The year is 2057 and our sun is dying. A spacecraft named Icarus I failed in a previous mission to reignite the sun by dropping a payload onto its surface. Seven years later, another crew (an international cast including Cillain Murphy, Michelle Yeoh, Rose Byrne, and Chris Evans) aboard the Icarus II, attempting another payload drop, hear something coming from their control panel. Apparently, there is still life on Icarus I. This is the premise to director Boyle’s latest film Sunshine, a very ambitious but ultimately disappointing sci-fi film.
The set-up for Sunshine, a conventional sci-fi thriller has a few nice moments in the film’s first act, but it also steals from a half dozen other American sci-fi films within that time. Even though sci-fi films ask for a leap of faith, it won’t take even an active film viewer long to ask, “When is something going to happen?” I found myself asking this question many times, and I’m a patient viewer.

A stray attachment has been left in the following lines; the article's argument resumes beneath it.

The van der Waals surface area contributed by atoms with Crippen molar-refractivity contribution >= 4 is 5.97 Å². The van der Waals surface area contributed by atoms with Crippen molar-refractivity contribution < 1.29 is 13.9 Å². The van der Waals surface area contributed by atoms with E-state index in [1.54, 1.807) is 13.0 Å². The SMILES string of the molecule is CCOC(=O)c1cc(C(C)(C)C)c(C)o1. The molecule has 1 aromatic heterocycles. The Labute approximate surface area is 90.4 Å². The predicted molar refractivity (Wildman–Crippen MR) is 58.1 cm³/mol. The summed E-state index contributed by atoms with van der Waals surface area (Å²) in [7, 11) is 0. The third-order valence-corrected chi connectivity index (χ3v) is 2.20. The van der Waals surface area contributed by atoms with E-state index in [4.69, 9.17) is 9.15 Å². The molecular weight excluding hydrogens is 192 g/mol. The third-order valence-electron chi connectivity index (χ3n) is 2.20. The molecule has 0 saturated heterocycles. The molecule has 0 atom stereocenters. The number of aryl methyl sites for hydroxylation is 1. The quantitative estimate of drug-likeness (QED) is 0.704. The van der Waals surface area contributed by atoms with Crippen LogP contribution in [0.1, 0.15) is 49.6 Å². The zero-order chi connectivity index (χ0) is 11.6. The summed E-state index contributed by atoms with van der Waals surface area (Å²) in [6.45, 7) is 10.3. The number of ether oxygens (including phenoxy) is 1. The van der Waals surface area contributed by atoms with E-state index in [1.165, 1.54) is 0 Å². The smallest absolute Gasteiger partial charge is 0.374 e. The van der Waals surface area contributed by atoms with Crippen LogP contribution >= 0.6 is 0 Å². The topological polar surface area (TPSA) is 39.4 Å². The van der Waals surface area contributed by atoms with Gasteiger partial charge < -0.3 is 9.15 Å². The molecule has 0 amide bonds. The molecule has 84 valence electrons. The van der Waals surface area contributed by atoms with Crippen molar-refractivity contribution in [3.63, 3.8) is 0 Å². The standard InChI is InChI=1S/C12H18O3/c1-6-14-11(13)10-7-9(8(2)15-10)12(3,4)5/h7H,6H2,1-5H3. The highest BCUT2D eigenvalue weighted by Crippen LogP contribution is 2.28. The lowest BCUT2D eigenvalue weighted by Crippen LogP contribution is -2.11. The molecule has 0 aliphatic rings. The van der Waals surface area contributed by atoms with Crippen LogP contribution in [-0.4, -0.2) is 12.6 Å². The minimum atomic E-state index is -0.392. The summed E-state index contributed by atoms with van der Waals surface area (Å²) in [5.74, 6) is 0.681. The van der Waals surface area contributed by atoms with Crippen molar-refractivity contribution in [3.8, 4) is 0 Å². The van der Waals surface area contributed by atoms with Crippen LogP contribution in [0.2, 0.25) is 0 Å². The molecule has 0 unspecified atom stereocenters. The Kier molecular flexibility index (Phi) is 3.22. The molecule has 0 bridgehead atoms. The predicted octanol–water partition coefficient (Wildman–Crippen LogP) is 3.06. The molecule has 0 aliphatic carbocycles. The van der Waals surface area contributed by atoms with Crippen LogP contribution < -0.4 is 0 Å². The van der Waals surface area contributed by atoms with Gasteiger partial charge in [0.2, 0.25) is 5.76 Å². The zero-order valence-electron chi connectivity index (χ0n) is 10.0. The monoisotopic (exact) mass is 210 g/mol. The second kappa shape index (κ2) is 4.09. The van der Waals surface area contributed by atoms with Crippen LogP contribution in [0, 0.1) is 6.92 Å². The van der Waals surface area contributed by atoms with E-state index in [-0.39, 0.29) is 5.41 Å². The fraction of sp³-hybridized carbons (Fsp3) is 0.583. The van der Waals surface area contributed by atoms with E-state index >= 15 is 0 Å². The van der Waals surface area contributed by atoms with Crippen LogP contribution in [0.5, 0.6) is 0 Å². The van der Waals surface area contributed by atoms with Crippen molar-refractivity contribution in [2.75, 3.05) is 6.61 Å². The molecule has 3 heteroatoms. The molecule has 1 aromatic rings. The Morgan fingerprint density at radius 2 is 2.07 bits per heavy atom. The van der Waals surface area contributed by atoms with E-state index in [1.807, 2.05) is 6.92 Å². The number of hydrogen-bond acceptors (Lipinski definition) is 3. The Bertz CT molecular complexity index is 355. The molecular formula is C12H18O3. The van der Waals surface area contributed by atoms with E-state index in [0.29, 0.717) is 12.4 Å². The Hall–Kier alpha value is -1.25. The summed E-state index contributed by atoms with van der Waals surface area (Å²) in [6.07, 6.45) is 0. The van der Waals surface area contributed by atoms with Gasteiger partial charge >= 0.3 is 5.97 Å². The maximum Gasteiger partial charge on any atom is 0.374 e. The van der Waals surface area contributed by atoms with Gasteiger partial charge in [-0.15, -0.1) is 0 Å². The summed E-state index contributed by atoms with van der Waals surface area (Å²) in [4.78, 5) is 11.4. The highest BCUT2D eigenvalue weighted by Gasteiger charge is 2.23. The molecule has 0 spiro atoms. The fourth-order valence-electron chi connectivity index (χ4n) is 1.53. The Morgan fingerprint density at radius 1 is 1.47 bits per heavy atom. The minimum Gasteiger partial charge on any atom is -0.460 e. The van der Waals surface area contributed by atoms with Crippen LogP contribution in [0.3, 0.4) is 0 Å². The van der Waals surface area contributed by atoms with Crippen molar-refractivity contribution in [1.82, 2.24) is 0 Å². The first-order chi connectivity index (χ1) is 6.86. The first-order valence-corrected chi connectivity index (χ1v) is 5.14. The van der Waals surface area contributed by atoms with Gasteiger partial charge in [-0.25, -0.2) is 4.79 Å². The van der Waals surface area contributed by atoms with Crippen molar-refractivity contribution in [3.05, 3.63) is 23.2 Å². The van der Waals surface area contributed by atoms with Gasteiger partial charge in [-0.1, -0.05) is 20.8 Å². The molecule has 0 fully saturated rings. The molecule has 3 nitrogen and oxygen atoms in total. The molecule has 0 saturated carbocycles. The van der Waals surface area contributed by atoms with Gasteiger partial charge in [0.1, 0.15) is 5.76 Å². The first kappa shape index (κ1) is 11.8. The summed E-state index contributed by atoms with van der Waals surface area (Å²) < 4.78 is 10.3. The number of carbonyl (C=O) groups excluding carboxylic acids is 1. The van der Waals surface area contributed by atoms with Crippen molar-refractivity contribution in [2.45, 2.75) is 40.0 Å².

From the opening sequence of Sunshine, director Danny Boyle and production designer Mark Tildesley provide beautiful and intricate images. Unfortunately, the visuals don’t make up for the bland scientific jargon that comes out of each character’s mouth, slowly becoming the film’s downfall. The eventual demise of Sunshine starts about 45 minutes into the film as it fails to provide a comprehensible story. We’ve seen outside of the spacecraft about a dozen times, a spectacular view on the big screen, but we don’t know whether the crew is making progress or floating in the same spot. Working together, director Danny Boyle and writer Alex Garland worked wonders twice before (three times if you include Garland’s novel, The Beach), and redefined a genre with their zombie thriller 28 Days Later, but this time around, they just seemed to run out of air.
When the big revelation does come, close to an hour into the film, the film becomes a tired retread of several dull slasher films.
Although Sunshine starts as a thought-provoking film about the atmosphere, life, and our own psyche, it unfortunately becomes bogged down into a drawn-out, mundane thriller where everything, including our own minds, gets lost in space.
Jim Brunzell III is an avid moviegoer and freelance film critic living in the Twin Cities. You can reach him at firstname.lastname@example.org